SDSU provides economic boost for Brookings
By Eric Sandbulte, The Brookings Register

South Dakota is $2.66 billion richer thanks to the state’s six public universities, and Brookings benefits from South Dakota State University, too.

That’s according to data from a study sponsored by the South Dakota Board of Regents and the South Dakota Chamber of Commerce & Industry, led by Mike Algrunn, associate professor of economics at the University of South Dakota’s School of Business.

SDSU alone has a $963 million annual economic footprint in the state compared to the $64 million it receives from the state.

“We sometimes take that resource for granted, being in Brookings,” Al Heuton, executive director at Brookings Economic Development Corporation said. “SDSU has been a fantastic educational institution but also is a big part of our economy, and at BEDC, we look at he university being our largest industry in the community. I think it’s appropriate to view it that way.”

The university fills as many 2,372 full-time jobs. In an indirect manner, another 7,554 full-time jobs exist thanks to SDSU’s spending. “South Dakota State University is Brookings’ largest employer in terms of total employees, so there’s a huge impact just from having all those people employed and in the community or commuting to Brookings to go to work,” Heuton said.

Beyond money, SDSU attracts a lot of people in and around Brookings: according to the study, 23,548 people live in South Dakota because of the university.

The more than 10,000 students at the university inject about $70 million into the South Dakota economy through day-to-day living expenses (not including tuition and fees), which means that Brookings is the first to benefit.

Brookings also gains labor from students who intern or work part-time jobs while attending school. That, Heuton said, “has a tremendous impact on our ability to start, grow and recruit businesses.”

He pointed out a variety of manufacturing and science and tech based businesses started by those from SDSU: Daktronics, RTI, Northern Plains Power Technologies, Prairie Aquatech, to name a few. “There’s a number of manufacturing and science and technology companies that have some direct association with SDSU that would not be here if the university hadn’t been here,” Heuton said. “Then throw in all the retail service companies, all the food and drinking establishments that are very heavily supported by the SDSU population.”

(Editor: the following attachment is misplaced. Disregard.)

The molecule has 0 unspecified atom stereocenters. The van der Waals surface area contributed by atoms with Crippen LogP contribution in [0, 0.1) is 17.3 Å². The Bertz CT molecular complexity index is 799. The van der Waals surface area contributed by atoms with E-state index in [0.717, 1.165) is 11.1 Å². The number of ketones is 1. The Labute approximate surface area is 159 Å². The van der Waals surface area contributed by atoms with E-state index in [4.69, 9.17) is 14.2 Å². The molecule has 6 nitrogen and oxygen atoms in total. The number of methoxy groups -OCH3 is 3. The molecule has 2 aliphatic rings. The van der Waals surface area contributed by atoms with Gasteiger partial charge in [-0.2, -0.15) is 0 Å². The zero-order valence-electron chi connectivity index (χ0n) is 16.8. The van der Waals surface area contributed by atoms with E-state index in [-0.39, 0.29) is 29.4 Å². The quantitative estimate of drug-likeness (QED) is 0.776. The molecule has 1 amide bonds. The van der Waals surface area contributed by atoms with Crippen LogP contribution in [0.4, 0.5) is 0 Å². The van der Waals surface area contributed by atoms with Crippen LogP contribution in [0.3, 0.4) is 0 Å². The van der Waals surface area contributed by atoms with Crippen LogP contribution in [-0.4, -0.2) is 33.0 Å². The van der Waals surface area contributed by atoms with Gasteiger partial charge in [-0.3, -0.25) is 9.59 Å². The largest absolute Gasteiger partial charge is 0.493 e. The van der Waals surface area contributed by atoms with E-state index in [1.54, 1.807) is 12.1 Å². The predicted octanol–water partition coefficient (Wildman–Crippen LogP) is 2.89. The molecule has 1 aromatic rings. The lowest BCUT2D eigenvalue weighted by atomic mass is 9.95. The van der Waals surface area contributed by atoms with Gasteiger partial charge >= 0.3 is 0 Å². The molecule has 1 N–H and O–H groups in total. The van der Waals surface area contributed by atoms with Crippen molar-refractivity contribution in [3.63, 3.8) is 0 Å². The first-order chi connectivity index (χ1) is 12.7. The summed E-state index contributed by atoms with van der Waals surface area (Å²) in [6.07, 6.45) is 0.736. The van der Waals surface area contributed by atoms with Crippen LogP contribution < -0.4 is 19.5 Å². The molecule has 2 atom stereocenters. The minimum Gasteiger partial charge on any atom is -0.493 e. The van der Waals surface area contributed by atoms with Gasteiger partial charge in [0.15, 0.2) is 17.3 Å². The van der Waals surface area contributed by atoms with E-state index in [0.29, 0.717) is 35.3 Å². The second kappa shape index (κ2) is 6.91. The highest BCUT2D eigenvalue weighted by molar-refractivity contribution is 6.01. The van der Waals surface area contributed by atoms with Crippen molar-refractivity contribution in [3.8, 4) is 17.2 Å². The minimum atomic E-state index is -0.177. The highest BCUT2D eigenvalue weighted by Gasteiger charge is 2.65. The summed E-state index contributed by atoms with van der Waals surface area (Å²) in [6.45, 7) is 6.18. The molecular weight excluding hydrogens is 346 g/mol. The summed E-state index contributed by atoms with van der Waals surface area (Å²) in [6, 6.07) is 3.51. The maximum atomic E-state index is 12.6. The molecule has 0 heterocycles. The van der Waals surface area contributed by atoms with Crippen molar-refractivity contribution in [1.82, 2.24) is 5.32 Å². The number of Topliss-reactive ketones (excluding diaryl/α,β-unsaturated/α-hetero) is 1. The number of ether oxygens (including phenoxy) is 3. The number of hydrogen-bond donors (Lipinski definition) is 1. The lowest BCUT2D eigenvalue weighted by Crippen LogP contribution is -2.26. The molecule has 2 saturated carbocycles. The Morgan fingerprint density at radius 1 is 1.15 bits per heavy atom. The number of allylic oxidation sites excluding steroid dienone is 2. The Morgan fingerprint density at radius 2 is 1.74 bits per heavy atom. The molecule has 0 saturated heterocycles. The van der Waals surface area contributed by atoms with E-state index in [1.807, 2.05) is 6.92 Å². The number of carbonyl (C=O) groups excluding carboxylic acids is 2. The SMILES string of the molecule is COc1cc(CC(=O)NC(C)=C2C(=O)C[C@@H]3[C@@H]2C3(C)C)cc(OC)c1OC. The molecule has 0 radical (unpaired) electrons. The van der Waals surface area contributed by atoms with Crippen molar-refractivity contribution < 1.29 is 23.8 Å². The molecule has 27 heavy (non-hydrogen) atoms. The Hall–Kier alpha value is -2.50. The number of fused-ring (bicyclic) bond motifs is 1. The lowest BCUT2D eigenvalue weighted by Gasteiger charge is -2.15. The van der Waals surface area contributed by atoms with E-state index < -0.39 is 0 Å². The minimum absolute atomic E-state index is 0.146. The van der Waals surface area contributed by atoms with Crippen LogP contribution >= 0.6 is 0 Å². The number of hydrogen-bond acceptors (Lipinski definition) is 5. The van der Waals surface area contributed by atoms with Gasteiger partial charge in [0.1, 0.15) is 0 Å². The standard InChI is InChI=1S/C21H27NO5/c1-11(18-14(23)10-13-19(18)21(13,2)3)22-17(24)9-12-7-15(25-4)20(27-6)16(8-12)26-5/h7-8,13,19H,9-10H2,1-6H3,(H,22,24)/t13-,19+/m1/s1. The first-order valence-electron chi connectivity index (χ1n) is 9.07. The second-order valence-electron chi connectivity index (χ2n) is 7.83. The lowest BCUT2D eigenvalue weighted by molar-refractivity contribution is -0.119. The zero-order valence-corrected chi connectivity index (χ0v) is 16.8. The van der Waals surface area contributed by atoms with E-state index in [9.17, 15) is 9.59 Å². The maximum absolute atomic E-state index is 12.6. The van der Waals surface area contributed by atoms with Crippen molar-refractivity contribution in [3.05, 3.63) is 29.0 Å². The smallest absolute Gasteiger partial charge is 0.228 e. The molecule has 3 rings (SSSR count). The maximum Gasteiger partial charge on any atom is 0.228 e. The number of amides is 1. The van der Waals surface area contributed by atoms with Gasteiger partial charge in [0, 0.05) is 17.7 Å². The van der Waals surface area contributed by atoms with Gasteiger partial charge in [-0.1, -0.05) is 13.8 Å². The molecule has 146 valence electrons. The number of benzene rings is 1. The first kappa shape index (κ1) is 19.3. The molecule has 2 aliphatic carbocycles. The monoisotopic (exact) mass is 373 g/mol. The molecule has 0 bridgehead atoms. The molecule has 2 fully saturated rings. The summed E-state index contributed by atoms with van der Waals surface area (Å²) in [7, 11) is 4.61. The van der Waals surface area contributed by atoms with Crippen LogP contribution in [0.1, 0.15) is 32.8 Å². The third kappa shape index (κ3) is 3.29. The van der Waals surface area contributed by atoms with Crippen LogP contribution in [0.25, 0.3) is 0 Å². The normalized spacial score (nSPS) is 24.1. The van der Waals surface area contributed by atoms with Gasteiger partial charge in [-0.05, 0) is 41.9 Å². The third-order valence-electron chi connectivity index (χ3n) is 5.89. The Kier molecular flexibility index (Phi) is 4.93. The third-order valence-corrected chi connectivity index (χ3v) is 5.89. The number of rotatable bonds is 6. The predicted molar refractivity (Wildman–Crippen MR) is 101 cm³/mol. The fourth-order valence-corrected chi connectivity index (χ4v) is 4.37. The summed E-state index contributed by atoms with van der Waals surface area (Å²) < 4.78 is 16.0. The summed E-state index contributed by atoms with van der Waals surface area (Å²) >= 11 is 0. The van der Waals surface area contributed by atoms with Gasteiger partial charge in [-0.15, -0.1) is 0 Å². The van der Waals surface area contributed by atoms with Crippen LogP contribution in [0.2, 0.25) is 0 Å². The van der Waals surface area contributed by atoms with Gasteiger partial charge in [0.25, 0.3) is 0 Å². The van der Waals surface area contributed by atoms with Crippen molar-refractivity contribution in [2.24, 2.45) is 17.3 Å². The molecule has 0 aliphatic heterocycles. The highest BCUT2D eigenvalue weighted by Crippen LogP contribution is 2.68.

Basically, Brookings as we know it would not be here without the university: “It would be a very, very different community.”

As a whole, the $2.66 billion from the six public universities in state amounts to 5.9 percent of the state’s economy. And that’s after the state invests $197 million into the public university system.

All in all, there are 5,628 full-time jobs in South Dakota directly tied to those universities and 67,850 people living in this state that wouldn’t be here without those universities. Those people include students, faculty and staff and their families, and others who aren’t employed by a university, but
are able to make a living thanks to university spending (SDSU counts $309,565,113 in total spending).

Still, salaries and benefits comprise about half of all system-wide expenses. The average university employee surveyed in the study reported spending $14,227 in South Dakota each year.

Beyond salaries and benefits, major expenses typically include capital outlays, maintenance and repair and construction expenditures.

The full study can be found and read at

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